How to Accelerate Wind Turbine Technology

A group in Germany outlines four key tests to get prototypes in the field sooner

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closeup of a wind turbine with full size wind turbines in background with green grass and trees

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Wind turbines are becoming a bigger part of the race toward a greener future—but at the same time, the technology is quickly evolving, which raises questions about how emerging turbine prototypes can be tested quickly and efficiently before they’re hooked up to power grids. A study published in February by a research group in Germany in the journalIEEE Open Journal of Power Electronics outlines four ways to test wind turbines to get them on the grid as fast as possible,with the aim of finding any issues earlier on in the testing phase.

For decades, wind turbines have traditionally undergone extensive testing in the field to ensure they are ready to be actively integrated into a power grid. This approach involves simple testing equipment, but comes with several caveats.

“Field tests have the disadvantage of being dependent on favorable wind and weather conditions, and the tests conducted are only partially reproducible,” says Florian Hans, a research associate with the Power Electronics and Grid Integration Group at the Fraunhofer Institute for Wind Energy Systems (IWES) in Bremerhaven, Germany.

A round turbine nacelle in a testing rig of a large open room. A nacelle test-bench hall run by Fraunhofer IWES.Martina Buchholz/Fraunhofer IWES

With so many different factors affecting wind turbines—including wind speeds, grid load, and grid voltage—testing them in a more controlled environment offers significant advantages.

Therefore, Hans and his colleagues at Fraunhofer IWES are creating new laboratory testing methods for wind turbines, which allow for more controlled variables and reproducible results. “These advantages result in shorter test campaigns and cost savings,” Hans says, also noting that, in the controlled conditions of a lab, various grid conditions can be simulated based on customer needs, such as changes in voltage, frequency, or grid strength.

The first method that Hans and his colleagues are proposing involves testing how the entire turbine functions in a simulated grid, including the electrical and mechanical parts and their interactions. To support this approach, Fraunhofer IWES is currently commissioning a new grid simulator, called Mobil-Grid, which will be capable of testing a wide range of turbines, onshore and offshore, with up to a power of 20 megawatts and voltages of 20, 33, or 66 kilovolts.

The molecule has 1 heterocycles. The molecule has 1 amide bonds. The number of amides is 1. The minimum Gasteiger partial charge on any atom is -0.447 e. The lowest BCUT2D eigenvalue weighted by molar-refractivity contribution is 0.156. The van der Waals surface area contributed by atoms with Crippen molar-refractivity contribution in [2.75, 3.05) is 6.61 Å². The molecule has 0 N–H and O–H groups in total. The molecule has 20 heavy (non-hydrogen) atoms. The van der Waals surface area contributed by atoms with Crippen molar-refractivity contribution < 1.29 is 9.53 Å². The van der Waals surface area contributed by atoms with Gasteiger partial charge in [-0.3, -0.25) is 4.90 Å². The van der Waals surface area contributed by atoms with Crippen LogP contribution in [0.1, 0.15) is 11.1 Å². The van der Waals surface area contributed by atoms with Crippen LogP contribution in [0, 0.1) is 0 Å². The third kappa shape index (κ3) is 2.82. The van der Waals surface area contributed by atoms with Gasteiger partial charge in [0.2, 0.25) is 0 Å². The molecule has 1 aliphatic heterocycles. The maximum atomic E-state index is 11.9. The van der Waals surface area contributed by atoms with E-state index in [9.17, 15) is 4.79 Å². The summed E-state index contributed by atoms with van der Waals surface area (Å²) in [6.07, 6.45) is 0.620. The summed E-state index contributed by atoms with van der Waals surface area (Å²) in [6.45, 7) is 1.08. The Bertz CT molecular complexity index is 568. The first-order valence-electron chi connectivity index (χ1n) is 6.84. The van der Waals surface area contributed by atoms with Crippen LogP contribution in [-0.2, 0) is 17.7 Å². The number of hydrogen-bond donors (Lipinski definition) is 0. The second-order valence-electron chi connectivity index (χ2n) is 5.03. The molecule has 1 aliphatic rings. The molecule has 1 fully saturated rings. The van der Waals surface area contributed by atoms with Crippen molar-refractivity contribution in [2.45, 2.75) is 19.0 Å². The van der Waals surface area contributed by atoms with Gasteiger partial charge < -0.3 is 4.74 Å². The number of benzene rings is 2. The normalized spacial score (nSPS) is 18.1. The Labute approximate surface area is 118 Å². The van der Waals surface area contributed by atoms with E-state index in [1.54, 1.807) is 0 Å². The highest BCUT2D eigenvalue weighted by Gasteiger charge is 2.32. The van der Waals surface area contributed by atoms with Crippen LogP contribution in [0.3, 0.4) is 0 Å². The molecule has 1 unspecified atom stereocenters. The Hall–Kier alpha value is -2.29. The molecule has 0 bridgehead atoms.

Although not new, a second approach, called nacelle testing,includes simulating wind fields, rotor blades, and the electrical grid, which collectively allows researchers to simulate various wind and grid conditions. As noted in the group’s paper, Fraunhofer IWES has been conducting this type of testing through its DyNaLab (Dynamic Nacelle Testing Laboratory) since 2015.

Lastly, the researchers are using two test-bench methods—one for analyzing wind-turbine subsystems and the other for analyzing individual components. The team’s new component-level test bench, called PQ4Wind, emulates all components except for the wind turbine’s main frequency converter. “The advantages are the lowest installation effort and the highest flexibility, with no influence from other components,” says Hans.

In their paper, the researchers discuss the strengths and limitationsof each of these testing approaches. For example, nacelle testing through simulations requires less technology integration when it comes to conducting the final field tests, but there are few facilities that offer such services.The researchers note that, collectively, their approaches could accelerate wind-turbine testing and turbine integration into existing grids and wind farms by catching any issues earlier on, before the wind turbine undergoes its final field test.

Hans says that, currently, field testing to validate new wind-turbine models usually occurs late in the development process—sometimes even after the turbines are commissioned. As a result, errors discovered late in the game can involve additional costs and prolonged timelines. “Given these challenges, approaches that accelerate the entire validation process or enable testing at lower levels are highly appealing to the industry,” Hans says.

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